Sunday, July 23, 2017

July 23, 2017

Susan Sontag, "We acquire memories as we acquire things. Picture taking demands no skill or expert knowledge, that the machine is all knowing and responds to the slightest pressure of the will.  It is as simple as turning the ignition key or pulling the trigger."

That is a little over the top in describing all image creators.  Yes, with snap shots the above statement is certainly accurate.

I agree that images are things we value.  The snap shots allow us to remember without thinking through our experience.

When asked what have you done with your life, will you hand over an album filled with images and show the person asking the question a series of abstractions that resemble your experience but it wasn't your live experience but a substitute.  What you ended up doing is replacing the authentic personal experience for a cheap copy of your experience.

This constant taking images of something instead of responding to the subject on a personal level will be the downfall of human relations.

Minor White, " Be still with yourself until the object of your attention affirms your presence."

To approach a subject in a loud obnoxious voice is to become a bad actor in your own play.  You are focusing not on the subject but on yourself, your voice and appearance.  The real images are made by tuning into the stillness of nature.  Every exterior presence needs to be seen as is, not as you demand it to be. Direct your attention inward and mark your first awareness of duration an feel time slip by in its shallow presence.

Without understanding times illusions our ability to see in the present is hindered. Your inability to control automatic judgment and false knowledge of exterior motives, when you no nothing of the created external world you were born into is the legacy of a consumer driven culture.  

Will it be ego that gets you closer to the subject you have an interest in? Or will you build a relationship with the subject that will be confirmed by the subject allowing you access to the inner meaning of its existence.  The foundation of great photographs is trust in each other, subject and photographer.

To open your inner landscape you must allow yourself to calm down from the barrage of daily information that is a distraction rather than a knowledgeable critique.

We assume information from media is truthful but there is no truth in giving the viewer a police blotter of human suffering with a smiling face and in their next breath asking the weatherman about the coming forecast for the weekend, will it be sunny and warm or rainy.  This is insanity.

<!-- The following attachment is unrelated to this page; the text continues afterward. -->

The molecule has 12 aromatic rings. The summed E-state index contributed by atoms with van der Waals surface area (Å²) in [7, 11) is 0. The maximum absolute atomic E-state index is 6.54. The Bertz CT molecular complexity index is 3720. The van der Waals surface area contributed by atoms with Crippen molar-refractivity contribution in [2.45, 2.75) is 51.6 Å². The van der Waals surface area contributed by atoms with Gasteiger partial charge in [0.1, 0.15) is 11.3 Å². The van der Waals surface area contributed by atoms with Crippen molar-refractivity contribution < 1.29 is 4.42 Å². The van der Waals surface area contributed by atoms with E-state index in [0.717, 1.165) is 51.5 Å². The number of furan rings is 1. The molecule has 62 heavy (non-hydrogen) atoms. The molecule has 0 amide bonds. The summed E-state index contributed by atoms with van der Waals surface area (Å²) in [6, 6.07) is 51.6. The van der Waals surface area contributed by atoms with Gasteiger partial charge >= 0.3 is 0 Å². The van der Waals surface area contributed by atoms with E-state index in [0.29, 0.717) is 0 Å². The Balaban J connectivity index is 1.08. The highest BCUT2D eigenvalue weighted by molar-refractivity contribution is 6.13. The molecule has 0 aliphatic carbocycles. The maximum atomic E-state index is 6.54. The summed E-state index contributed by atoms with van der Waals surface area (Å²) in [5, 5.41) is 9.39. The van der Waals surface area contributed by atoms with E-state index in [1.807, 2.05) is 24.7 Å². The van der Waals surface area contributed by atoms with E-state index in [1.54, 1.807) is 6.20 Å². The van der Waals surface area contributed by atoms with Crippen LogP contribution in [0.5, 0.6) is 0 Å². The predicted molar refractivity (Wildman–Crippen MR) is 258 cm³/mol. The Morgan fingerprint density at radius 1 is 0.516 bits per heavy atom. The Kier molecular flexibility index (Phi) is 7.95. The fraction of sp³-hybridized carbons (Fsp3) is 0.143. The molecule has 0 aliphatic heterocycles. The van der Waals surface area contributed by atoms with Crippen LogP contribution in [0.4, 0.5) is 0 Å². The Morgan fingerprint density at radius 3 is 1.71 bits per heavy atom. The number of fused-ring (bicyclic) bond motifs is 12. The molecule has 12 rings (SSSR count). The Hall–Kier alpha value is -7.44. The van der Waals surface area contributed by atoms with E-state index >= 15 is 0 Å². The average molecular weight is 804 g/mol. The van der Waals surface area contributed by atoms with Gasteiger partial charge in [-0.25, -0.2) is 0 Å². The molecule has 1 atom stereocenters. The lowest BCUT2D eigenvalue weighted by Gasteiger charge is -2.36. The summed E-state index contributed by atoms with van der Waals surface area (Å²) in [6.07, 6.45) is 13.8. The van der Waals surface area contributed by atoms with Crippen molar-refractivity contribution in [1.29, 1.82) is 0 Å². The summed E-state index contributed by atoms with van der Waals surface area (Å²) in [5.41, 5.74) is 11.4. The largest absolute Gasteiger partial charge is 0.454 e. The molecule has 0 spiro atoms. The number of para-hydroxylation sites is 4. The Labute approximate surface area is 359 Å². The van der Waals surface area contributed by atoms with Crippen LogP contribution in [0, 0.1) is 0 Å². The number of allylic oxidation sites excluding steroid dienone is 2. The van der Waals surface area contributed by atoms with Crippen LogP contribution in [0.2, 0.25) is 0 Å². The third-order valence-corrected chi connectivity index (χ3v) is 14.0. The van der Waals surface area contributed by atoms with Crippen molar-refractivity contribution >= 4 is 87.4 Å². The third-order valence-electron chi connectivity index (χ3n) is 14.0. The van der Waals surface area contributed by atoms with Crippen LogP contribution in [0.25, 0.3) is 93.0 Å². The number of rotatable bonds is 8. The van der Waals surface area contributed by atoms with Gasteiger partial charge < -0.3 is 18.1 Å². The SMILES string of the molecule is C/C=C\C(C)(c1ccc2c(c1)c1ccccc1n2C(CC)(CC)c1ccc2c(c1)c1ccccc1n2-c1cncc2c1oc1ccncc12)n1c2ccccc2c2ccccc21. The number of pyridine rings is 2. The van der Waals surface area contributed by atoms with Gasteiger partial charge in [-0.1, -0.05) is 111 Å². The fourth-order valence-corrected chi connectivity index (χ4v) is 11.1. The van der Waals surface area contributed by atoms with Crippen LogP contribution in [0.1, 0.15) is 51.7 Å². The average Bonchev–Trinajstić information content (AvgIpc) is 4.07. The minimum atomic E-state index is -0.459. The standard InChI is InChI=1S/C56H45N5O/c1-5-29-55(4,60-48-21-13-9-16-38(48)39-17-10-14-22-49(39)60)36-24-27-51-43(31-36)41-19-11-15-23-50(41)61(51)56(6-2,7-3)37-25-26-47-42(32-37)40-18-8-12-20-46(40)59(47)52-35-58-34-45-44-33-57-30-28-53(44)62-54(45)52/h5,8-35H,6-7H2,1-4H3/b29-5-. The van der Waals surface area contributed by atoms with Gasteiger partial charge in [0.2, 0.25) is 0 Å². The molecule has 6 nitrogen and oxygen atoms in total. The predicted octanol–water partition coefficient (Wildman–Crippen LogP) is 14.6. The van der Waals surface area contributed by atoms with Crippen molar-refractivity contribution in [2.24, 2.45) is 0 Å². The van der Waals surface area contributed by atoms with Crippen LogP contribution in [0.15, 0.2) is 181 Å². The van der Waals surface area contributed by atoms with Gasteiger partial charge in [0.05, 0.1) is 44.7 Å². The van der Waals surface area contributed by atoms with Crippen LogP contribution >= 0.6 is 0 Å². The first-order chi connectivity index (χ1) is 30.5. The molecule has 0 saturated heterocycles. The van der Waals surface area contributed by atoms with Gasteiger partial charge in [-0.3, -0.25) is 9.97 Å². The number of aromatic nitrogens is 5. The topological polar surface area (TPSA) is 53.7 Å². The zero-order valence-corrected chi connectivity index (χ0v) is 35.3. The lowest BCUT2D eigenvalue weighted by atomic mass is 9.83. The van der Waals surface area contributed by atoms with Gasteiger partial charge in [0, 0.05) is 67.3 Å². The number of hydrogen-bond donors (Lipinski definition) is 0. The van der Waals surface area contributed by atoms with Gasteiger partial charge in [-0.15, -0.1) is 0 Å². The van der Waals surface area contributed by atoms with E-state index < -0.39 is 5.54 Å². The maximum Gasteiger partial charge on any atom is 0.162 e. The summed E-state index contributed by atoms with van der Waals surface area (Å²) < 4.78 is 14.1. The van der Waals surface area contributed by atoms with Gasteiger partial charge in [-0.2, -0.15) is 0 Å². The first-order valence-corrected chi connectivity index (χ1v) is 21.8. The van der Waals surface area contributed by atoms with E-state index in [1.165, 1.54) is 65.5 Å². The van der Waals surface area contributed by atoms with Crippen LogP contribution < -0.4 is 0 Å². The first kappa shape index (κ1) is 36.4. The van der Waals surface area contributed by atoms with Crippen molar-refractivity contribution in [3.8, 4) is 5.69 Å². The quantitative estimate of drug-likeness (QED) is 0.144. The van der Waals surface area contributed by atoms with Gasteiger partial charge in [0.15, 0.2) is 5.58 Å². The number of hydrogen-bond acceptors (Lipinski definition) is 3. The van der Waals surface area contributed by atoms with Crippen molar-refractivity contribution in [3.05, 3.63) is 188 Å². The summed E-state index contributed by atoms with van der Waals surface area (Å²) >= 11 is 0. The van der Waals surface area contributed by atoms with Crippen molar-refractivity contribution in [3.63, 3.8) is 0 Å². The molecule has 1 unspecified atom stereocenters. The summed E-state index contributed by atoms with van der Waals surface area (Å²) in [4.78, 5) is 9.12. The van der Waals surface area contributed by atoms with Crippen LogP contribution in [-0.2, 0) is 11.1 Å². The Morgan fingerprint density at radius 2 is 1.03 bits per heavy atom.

If everything is bad  then is life worth living.  The wealth of the world instills in us at an early age to bow to money and live a separate life than what we were meant to live.

What we see is what we must control that is the mantra of wealth and greed.

The external world is a facade.  You can mold it to express your inner voice or allow it to control your attitudes, perceptions,  knowledge,  and vision of your limited future.  Change is scary but necessary to connect with your image creating duration.  Without obsessing on time one frees oneself from the shackles of of mental brainwashing.

Time is an illusion and makes us rush by the important details of our subject that we didn't recognize.

Words are at play when we listen and view the ads on every device we own.  Isn't it amazing that the created reality we now live in has the ability to send us ads we never would of seen in our calmer past. Why is that?  The money men create things to instill in us an unnatural desire to shop.  This obsession is the function of control they have over us.  All things in medicine, business, food, clothing, products etc.. are just a theater of greed that we will have to buy with our sweat and blood with no possibility of calm respect and sharing.

We are never going to get around the constant noise of materialism without a struggle to free oneself from the tyranny of more and more things.

How about more visual connection to your inner path everyone must take.  Without a purpose of freedom of mind we are slaves to commercial media.

Intuition is a key ingredient in creating visual art of your inner consciousness.  When we go beyond our auto response to stimulus we can really look at the subject of interest in a new light, in a new relationship. This new relationship is empathetic to the subject and confirms a growing relationship you are building toward, a mutual respect based on trust.

Teru Kuwayama, " Connection and compassion are the basis of good work."

The key is to relax your mind away from the created hectic pace of worker ants.  Loosen your anger toward yourself and others. Your knotted wounds will only get in the way of successful image creation.  Take a step back and review your history and then let go with clinched teeth by trusting in your abilities to find your own path and subjects of profound interest.  The simplest subject could be the one image your most proud of.  But if you don't move forward away from the heartless media you will be consumed with negativity and your photographic work will suffer for it.